Property accessors can be evil!!

Yesterday I came across  this on the daily wtf.

Generally I admit I default to adding getters an setters, quite often just to offer sacrifice to the java bean standards, even though this is very often just noise and syntactic sugar.  But I’m always wary when I see logic in a getter/setter, the example in this article is a fairly harmless one (as in its unlikely to break the application).  I’d be quite reluctant to do a redirect in a getter, thats just evil. Imagine trying to find that bug. The basis of that is that getters, when it comes to Java in particular, are so frequently used by ‘infrastructure code’ that you’re not 100% in control of (which of course Reflection is to blame for but that’s another story) . This opens up for way too many wtf’s in your everyday life.

I discovered this getter in a struts form the other day;

public List getDomainObjectList(){
return callMethodThatDoesIOAndAppliesBusinessLogic();


The struts form getter is called from a jsp, but since we’re also using apache commons reflection util to populate/scrape values from the form, and this field masquerades as a proper Bean property,this code gets called 3 times per page load. No wonder the error log is spammed with errors when the domain objects aren’t behaving.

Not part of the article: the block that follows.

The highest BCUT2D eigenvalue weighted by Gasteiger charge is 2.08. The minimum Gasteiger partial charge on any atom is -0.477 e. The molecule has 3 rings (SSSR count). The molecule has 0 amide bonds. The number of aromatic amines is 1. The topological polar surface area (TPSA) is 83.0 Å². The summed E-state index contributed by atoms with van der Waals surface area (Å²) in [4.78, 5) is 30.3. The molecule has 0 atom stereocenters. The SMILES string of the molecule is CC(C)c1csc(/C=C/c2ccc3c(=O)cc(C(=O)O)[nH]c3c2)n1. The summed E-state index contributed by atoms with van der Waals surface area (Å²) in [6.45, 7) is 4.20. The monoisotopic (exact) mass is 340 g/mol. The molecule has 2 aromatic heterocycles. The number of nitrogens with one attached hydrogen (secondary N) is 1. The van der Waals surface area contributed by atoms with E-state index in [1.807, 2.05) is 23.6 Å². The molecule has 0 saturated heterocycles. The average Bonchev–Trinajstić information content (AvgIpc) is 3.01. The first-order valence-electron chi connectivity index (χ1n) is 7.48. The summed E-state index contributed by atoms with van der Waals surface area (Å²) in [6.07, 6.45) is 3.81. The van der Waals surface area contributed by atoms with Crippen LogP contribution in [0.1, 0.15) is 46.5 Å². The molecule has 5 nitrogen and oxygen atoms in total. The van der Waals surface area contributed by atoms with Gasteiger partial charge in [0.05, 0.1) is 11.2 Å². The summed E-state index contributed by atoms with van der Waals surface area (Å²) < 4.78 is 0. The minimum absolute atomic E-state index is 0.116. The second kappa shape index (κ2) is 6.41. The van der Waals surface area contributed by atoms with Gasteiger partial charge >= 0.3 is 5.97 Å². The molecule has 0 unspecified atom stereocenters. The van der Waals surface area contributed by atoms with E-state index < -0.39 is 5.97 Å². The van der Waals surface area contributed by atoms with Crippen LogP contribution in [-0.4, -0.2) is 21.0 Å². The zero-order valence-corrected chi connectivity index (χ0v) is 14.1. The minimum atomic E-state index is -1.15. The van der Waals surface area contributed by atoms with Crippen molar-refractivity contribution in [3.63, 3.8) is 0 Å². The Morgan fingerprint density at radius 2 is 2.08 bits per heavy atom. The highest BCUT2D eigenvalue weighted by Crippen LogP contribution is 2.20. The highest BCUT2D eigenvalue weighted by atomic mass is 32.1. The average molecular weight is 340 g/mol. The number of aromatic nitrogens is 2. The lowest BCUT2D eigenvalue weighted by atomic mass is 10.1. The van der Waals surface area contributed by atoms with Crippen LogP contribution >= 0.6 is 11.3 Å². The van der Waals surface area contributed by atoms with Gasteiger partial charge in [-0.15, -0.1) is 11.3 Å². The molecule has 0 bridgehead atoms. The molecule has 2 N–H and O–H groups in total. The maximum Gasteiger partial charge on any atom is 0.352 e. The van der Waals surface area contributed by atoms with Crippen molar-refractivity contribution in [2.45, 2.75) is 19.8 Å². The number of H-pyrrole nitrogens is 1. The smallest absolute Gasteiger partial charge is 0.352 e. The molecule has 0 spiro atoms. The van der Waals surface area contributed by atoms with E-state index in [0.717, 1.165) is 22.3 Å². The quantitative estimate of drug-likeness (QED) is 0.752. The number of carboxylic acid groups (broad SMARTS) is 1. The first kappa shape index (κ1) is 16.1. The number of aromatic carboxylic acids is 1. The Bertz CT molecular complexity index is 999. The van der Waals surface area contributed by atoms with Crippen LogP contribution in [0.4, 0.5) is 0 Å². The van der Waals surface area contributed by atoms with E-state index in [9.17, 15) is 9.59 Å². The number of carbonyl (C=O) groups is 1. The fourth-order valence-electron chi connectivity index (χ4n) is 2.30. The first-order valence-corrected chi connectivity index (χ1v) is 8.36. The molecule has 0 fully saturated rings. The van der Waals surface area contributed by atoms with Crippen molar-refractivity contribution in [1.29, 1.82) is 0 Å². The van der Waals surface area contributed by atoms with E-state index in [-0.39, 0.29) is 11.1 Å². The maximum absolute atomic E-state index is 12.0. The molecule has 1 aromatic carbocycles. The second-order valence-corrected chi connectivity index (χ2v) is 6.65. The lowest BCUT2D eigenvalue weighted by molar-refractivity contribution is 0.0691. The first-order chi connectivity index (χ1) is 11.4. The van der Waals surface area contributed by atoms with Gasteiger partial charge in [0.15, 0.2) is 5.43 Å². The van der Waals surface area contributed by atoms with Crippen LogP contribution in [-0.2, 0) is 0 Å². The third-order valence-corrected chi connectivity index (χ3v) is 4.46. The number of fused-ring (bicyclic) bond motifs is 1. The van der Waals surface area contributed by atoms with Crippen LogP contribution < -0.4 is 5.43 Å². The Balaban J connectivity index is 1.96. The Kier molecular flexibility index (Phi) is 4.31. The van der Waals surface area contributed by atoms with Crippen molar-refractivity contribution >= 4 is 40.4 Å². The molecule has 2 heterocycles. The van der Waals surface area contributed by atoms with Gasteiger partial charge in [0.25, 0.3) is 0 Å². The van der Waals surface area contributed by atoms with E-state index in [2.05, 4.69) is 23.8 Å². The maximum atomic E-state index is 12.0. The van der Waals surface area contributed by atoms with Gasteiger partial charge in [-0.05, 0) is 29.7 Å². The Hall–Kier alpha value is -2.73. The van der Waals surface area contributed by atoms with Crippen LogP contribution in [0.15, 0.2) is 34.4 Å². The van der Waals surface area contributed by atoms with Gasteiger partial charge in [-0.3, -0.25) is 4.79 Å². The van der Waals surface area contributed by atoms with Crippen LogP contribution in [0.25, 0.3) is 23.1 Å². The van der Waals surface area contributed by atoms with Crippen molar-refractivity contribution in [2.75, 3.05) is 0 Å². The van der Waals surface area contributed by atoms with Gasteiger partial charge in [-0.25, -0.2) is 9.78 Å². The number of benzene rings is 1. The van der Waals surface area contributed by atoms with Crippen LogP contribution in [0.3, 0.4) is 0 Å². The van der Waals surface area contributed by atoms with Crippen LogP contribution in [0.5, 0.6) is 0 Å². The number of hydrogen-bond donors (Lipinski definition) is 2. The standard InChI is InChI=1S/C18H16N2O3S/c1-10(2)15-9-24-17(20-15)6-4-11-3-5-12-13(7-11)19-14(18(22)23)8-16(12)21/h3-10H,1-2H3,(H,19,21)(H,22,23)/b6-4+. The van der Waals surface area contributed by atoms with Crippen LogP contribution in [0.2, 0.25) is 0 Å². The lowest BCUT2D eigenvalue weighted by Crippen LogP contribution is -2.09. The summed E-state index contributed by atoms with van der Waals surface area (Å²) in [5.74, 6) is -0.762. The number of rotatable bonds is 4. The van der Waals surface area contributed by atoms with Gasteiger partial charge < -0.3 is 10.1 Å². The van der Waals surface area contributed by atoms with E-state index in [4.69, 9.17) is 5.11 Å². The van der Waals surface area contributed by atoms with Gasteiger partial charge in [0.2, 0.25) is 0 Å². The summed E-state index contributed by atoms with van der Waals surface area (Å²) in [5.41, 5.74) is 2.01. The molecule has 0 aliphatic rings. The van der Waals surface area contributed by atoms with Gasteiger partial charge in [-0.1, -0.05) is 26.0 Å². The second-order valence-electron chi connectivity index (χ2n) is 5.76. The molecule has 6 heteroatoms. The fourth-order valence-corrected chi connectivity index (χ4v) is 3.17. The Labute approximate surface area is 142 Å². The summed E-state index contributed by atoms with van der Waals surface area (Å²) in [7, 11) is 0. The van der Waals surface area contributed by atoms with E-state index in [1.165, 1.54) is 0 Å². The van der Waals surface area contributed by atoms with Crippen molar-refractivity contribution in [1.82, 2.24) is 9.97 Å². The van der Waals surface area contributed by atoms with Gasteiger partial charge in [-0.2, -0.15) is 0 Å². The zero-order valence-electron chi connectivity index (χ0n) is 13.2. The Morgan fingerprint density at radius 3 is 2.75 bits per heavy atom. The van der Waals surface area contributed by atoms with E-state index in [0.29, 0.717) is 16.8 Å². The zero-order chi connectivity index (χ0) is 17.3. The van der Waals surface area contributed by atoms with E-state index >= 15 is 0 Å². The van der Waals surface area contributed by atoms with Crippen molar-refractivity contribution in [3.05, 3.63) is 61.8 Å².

And a few days earlier I had I discovered this piece of code, checked in over 3 years ago which just clearly does not do what it says on the tin

public void setExpired(boolean expired){


public boolean isExpired(){

	return this.userDetails().getExpiryDate()== null;

Now this is just poor coding, I know and this is nothing code reviews will not cure, but personally, I’d quite happily  do without these kind of surprises, which makes  removing the getters/setters all together quite attractive. They should most certainly come with a license.

The point is, if you are putitng any non trivial logic in your gettters and setters, you need to think long and hard about where they are being used, and then reconsider your decision.



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